For a while there, it looked like celebrities might be left out of the dot-com boom, thereby rearranging the order of the financial and cultural elite and quite possibly tilting the world off its axis. But don’t worry: Big names like Cindy Crawford, Whoopi Goldberg, Alanis Morissette, William Shatner, and Master P are getting in on the act by trading their stardom for shares in deals with publicity-hungry Internet companies. When approaching Crawford for her image and advice, for example, online fashion retailer eStyle (www.estyle.com) not only made room for her on the site (the too-cute ”Cindy’s Corner” at subsite babystyle.com) but on the board of directors as well.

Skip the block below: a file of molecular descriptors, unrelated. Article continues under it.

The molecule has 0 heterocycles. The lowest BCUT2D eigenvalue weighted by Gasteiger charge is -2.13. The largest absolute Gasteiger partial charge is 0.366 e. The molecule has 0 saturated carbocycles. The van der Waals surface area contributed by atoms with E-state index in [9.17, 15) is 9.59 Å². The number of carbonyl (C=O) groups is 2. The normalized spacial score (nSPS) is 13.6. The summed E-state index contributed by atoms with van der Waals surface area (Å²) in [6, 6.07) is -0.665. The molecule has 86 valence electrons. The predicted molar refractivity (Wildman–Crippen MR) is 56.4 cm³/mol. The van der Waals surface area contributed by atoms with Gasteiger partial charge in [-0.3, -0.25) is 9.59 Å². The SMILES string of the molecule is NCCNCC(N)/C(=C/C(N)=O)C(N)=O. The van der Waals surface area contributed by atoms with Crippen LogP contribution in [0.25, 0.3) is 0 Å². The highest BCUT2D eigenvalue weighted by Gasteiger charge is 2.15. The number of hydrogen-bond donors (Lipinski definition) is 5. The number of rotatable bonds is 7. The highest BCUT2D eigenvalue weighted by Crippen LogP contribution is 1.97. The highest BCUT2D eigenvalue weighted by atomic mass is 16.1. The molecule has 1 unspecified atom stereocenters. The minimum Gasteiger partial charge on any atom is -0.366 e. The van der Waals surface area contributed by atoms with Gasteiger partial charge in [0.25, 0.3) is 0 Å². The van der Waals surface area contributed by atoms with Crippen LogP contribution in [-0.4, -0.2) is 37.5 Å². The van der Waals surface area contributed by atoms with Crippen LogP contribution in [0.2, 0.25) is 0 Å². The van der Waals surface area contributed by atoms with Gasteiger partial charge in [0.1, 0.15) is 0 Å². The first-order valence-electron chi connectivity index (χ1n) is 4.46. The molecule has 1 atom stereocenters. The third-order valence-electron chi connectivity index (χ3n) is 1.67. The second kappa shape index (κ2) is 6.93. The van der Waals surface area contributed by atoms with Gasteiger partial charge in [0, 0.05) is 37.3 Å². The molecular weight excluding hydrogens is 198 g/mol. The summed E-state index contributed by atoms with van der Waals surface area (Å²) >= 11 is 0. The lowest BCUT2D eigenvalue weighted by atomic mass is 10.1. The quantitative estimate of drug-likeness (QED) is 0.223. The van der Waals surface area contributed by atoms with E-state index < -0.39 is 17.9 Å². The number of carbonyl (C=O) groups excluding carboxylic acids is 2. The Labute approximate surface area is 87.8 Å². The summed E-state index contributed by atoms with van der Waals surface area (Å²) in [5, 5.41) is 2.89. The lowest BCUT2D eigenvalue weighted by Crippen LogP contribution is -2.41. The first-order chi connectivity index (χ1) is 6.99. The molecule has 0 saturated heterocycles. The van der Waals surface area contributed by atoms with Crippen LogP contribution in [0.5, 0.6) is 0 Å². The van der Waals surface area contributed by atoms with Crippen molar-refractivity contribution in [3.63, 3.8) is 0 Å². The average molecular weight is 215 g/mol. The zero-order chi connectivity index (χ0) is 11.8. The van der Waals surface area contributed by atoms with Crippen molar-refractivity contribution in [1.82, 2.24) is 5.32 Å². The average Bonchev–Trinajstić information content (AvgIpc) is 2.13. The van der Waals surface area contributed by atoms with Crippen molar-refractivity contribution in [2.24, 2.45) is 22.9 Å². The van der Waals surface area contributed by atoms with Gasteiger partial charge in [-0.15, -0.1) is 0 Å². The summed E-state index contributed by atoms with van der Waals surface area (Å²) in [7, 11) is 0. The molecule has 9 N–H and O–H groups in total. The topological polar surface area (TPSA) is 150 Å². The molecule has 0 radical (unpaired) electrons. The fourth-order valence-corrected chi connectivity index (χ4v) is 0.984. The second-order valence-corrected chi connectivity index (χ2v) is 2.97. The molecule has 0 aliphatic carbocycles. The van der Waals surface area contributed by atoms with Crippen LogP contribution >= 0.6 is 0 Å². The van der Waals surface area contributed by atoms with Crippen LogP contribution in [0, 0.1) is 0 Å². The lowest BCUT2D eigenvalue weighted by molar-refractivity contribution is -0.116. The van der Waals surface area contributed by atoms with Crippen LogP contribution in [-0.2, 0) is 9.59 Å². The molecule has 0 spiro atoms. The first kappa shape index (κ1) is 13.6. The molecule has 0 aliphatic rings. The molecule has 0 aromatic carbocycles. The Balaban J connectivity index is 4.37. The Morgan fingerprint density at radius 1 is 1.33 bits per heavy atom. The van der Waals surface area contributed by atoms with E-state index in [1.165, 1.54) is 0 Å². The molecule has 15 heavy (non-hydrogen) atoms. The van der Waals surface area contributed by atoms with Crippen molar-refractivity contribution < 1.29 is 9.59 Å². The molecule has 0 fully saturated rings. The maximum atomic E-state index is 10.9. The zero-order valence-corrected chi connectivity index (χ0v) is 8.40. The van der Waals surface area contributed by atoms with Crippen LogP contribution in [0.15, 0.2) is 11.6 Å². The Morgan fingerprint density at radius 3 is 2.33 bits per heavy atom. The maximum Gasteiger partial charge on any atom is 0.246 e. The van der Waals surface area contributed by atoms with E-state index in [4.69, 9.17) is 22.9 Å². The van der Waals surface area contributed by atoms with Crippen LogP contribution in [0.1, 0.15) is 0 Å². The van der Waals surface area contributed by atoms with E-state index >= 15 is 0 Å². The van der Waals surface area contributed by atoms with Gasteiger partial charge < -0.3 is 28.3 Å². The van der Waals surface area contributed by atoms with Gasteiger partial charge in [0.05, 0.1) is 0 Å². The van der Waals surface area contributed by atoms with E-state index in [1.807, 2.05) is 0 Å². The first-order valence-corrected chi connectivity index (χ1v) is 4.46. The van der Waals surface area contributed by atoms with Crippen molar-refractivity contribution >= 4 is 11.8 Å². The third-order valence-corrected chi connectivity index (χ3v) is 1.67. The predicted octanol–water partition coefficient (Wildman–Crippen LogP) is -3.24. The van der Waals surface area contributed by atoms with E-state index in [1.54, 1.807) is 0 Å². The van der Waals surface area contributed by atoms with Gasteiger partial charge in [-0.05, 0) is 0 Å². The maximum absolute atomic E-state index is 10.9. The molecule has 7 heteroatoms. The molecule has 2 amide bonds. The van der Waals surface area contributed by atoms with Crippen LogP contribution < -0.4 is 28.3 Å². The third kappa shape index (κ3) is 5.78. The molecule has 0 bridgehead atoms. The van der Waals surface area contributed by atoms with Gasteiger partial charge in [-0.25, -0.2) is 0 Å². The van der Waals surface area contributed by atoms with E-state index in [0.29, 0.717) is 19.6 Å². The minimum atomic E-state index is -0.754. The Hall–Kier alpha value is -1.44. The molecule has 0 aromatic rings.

With scores of new websites competing for online dollars, Internet execs predict the celeb boom will continue. For stars, the benefits are sweet: The deal Morissette and her management company struck with MP3.com is valued at $40 million, whereas Goldberg’s work for Flooz.com (www.flooz.com) — a site that sells gift-certificate-like currency redeemable at a host of online retailers — has made her the company’s largest shareholder outside of its initial founders and major investors. But celeb loyalty varies. Morissette has begun promoting herself on a competing online music provider, whereas Goldberg has stayed true and is even helping Flooz recruit retail collaborators. ”I don’t know how you put a price on Whoopi calling one of the country’s largest retailers and saying, ‘Hey, you guys have got to be in this program,”’ says Flooz CEO Robert Levitan. Actually, it sounds like she’s just doing her share.